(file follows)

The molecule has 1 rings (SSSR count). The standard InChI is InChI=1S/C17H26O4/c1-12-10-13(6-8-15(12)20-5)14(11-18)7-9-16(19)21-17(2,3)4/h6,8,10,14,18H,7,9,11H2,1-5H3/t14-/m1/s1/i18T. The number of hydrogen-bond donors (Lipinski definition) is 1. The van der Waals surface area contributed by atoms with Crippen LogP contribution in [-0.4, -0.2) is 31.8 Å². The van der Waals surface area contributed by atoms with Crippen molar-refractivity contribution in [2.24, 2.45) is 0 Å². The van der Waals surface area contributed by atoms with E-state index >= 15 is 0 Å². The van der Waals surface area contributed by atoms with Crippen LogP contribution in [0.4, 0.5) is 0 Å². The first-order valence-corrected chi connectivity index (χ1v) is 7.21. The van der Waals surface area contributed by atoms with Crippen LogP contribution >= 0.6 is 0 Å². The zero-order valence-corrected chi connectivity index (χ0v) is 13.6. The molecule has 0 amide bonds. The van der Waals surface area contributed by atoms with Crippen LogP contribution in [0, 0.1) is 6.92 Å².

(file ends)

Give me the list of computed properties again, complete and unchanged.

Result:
The molecule has 1 rings (SSSR count). The standard InChI is InChI=1S/C17H26O4/c1-12-10-13(6-8-15(12)20-5)14(11-18)7-9-16(19)21-17(2,3)4/h6,8,10,14,18H,7,9,11H2,1-5H3/t14-/m1/s1/i18T. The number of hydrogen-bond donors (Lipinski definition) is 1. The van der Waals surface area contributed by atoms with Crippen LogP contribution in [-0.4, -0.2) is 31.8 Å². The van der Waals surface area contributed by atoms with Crippen molar-refractivity contribution in [2.24, 2.45) is 0 Å². The van der Waals surface area contributed by atoms with E-state index >= 15 is 0 Å². The van der Waals surface area contributed by atoms with Crippen LogP contribution in [0.4, 0.5) is 0 Å². The first-order valence-corrected chi connectivity index (χ1v) is 7.21. The van der Waals surface area contributed by atoms with Crippen LogP contribution >= 0.6 is 0 Å². The zero-order valence-corrected chi connectivity index (χ0v) is 13.6. The molecule has 0 amide bonds. The van der Waals surface area contributed by atoms with Crippen LogP contribution in [0, 0.1) is 6.92 Å².